“The long-standing and limited access of Black communities to mental health supports is an issue that requires our immediate attention - especially within the context of the ongoing COVID-19 pandemic. The projects announced today will help strengthen mental health supports for Black Canadians and Black Canadian youth, while creating supportive environments for positive mental health outcomes.”

The Honourable Marci Ien
Minister for Women and Gender Equality and Youth

“Health outcome differences exist and are a function of characteristics such as gender, race, class and ability. This reality calls for a transformation of the "one-size-fits-all" approach through health equity frameworks. I am grateful to lead a pan-Canadian project that promotes the mental health of Black students and develops knowledge about their social determinants of health. By promoting their mental health, the MHBC program will reinforce their participation for a more inclusive country where the current and next generations will be able to flourish.”

Dr. Agnès Berthelot-Raffard
Assistant Professor, School of Health Policy and Management, and Executive Committee member, The Harriet Tubman Institute, York University

“TAIBU recognizes the commitment of the Government of Canada in addressing the impact of anti-Black racism on the mental health and wellbeing of Black Canadians. We are excited to be working with all the agencies that are part of the Promoting of Healthy Equity, Mental Health of Black Canadians initiative in building a knowledge mobilization network that will become essential in influencing policies and practices when supporting members of the Black communities. Knowledge is Power and so will be our unique project that will be founded on Afrocentric ways of knowledge development, synthesis and mobilization. Amandla Olwazi! (Power of knowledge!) “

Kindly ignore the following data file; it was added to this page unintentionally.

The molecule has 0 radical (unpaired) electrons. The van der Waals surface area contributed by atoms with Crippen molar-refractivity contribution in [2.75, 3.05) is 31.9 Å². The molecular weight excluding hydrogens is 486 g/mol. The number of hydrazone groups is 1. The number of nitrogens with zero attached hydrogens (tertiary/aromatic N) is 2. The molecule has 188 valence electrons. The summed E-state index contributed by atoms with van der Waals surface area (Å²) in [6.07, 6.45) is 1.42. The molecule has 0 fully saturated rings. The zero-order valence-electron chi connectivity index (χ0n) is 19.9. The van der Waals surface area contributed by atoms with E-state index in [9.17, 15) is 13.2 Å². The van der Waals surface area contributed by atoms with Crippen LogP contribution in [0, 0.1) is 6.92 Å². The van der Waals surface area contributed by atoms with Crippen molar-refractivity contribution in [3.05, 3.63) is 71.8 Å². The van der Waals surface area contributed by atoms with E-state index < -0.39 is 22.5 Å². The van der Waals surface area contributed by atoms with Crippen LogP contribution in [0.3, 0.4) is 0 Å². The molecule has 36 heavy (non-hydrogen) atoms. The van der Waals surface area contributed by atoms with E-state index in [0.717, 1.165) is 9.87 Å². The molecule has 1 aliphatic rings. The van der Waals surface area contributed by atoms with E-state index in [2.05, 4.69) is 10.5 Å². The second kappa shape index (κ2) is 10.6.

Liben Gebremikael
Executive Director, TAIBU Community Health Centre

Quick facts

  • Funding announced today has been distributed through the Public Health Agency of Canada's Promoting Health Equity: Mental Health of Black Canadians Fund. Investments through the MHBC support community-based programs in mental health promotion to increase health equity and address the underlying determinants of health.

  • The social determinants of health represent the broad social and economic factors that influence health outcomes. They are the conditions in which people are born, grow, work, live, and age, and the wider set of forces and systems shaping the conditions of daily life. These forces and systems include economic policies and systems, development agendas, social norms, social policies and political systems.

  • The Harriet Tubman Institute is an interdisciplinary research center within York University, dedicated to Africa and its diasporas. The Harriet Tubman Institute is committed to promote a better understanding of the trajectory of Black peoples in Africa and all over the world.

  • TAIBU Community Health Centre provides primary health care and related services for Black populations across the Greater Toronto Area. Services are delivered through intersectional, equity-based and culturally affirming practices which promote holistic wellness, health education and prevention.

Associated links


Maja Staka
Office of the Honourable Carolyn Bennett
Minister of Mental Health and Addictions

Media Relations
Public Health Agency of Canada